Pan Africanism, amongst others, inspired the struggle of the South West Africa Peoples Organisation (SWAPO) for national independence. Tony Emmett in his “Popular Resistance in Namibia” informs us that a branch of Marcus Garvey’s Universal Negro Improvement Association (UNIA) opened in Luderitz in 1921. In January 1922 a branch opened in Windhoek. People such as Mungunda, Hoveka, and Hosea Kutako were connected to the Windhoek Branch. The ideas coming from the UNIA brought together the people of the area for the first time to fight German/Afrikaner colonialism. The birth of Namibian nationalism finds its roots in Garveyism.

The seeds of Pan Africanism originated in Africa. They then crossed the Atlantic to the Caribbean and the Americas where they germinated in the experience of Africans under slavery. In the Diaspora, the experience was refined into a modern philosophical idea, which came back to Africa by way of a set of ideas circulated at venues such as the 5th Pan African Congress of 1945 and via the Pan African Congress series convened by W.E.B. Du Bois. Subsequent Pan African congresses have been attendted by such personalities as Sam Nujoma founding President of Namibia Dr Sam Nujoma It is only fitting therefore that our International Relations policy in practice has reflected a Pan African dimension.

It has become evident in the recent past that two types of Pan Africanism have emerged. firstly there is the branch that addresses Pan Africanism as the Political Unity of states on the continent this definition of course includes Arab states, the second and perhaps more fitting branch views Pan Africanism as the Unity of the Black(some accounts use Ethiopian or Sudanese) Africans and their descendants in the Diaspora. Many view this type of Pan Africanism as the conduit through which indigenous Africans can seek to redress cross exploitation of black Africans and the continent. Many forget that the first mass capture and enslavement of Africans took place some 800 years ago and did not happen at the hands of European Christians but at the hands of Arab Muslims. Black Africans have to find closure to that aspect of African History before a credible political Union with North Africa can be considered; let us also not forget that the crises and chronic human rights abuses of Black Africans by Arabs are the root of the conflict in the Borderlands. The war in Sudan, the conflicts in Mauritania and the hot spots in many parts of the Borderlands stem from the insistence by Arab Muslim to spread their domination southwards, for some the existence of the Arab league and the 1989 Abuja declaration by Muslims show a greater disposition by some towards religious and ethnic Unity.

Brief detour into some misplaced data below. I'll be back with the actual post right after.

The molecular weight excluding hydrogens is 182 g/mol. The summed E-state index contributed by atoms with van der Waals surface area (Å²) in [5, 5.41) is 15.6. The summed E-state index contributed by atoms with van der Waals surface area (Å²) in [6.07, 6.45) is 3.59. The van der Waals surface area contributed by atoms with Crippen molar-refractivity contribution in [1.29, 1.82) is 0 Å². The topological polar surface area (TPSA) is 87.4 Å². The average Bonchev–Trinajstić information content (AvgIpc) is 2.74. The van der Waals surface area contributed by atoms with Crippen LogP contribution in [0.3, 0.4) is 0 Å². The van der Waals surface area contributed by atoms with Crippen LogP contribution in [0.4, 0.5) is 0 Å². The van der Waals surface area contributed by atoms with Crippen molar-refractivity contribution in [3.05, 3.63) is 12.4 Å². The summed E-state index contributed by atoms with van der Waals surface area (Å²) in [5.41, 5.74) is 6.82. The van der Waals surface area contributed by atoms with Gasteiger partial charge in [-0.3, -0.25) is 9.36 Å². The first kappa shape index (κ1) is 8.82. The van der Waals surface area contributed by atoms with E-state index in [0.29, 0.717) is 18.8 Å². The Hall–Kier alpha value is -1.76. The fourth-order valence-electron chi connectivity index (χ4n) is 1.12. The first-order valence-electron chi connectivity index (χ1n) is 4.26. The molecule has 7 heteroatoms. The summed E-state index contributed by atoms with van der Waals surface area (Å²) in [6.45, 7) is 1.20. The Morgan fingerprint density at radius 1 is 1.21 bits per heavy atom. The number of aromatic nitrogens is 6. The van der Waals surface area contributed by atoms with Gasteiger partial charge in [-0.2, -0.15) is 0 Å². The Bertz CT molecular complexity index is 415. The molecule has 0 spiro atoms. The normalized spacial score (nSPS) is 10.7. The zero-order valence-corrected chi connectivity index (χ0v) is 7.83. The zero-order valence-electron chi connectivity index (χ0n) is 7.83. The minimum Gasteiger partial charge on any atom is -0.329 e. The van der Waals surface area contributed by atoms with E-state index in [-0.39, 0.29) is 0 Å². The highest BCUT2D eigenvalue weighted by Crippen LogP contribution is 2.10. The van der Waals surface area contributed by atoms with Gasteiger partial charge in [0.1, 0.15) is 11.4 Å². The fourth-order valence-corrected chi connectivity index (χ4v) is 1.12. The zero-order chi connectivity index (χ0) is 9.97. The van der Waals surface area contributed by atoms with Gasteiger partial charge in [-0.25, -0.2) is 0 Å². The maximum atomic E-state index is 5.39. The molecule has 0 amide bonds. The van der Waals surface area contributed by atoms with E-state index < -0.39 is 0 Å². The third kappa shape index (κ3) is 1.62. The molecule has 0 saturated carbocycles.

Certainly if we are to address the conditions described by Zobel in La Rue des cases-negre which blacks face the world over, then certainly Pan Africanism has for our sake, to be the union of blacks and their descendants for the purpose of the prosperity and restoration of black souls and material conditions.

The argument here is therefore that formations of Internationalism and continentalism are good and important, however Pan Africanism should be our natural predisposition, because of the unique yet common history faced by black African and their descendants the world over.

The last few years have seen a resurgence in Pan African dialogue and activism, Key event to that regard are the formation of the Global African Congress at the world racism conference, the momentum in the preparation towards the 8th Pan African Congress in Zimbabwe and increased dialogue at state level amongst Africa and the Caribbean. Areas that are going to be key for cooperation amongst these states would be trade and investment, education, culture and research and then perhaps just as in La Rue des cases-negre victims of history will triumph over their ill fated past.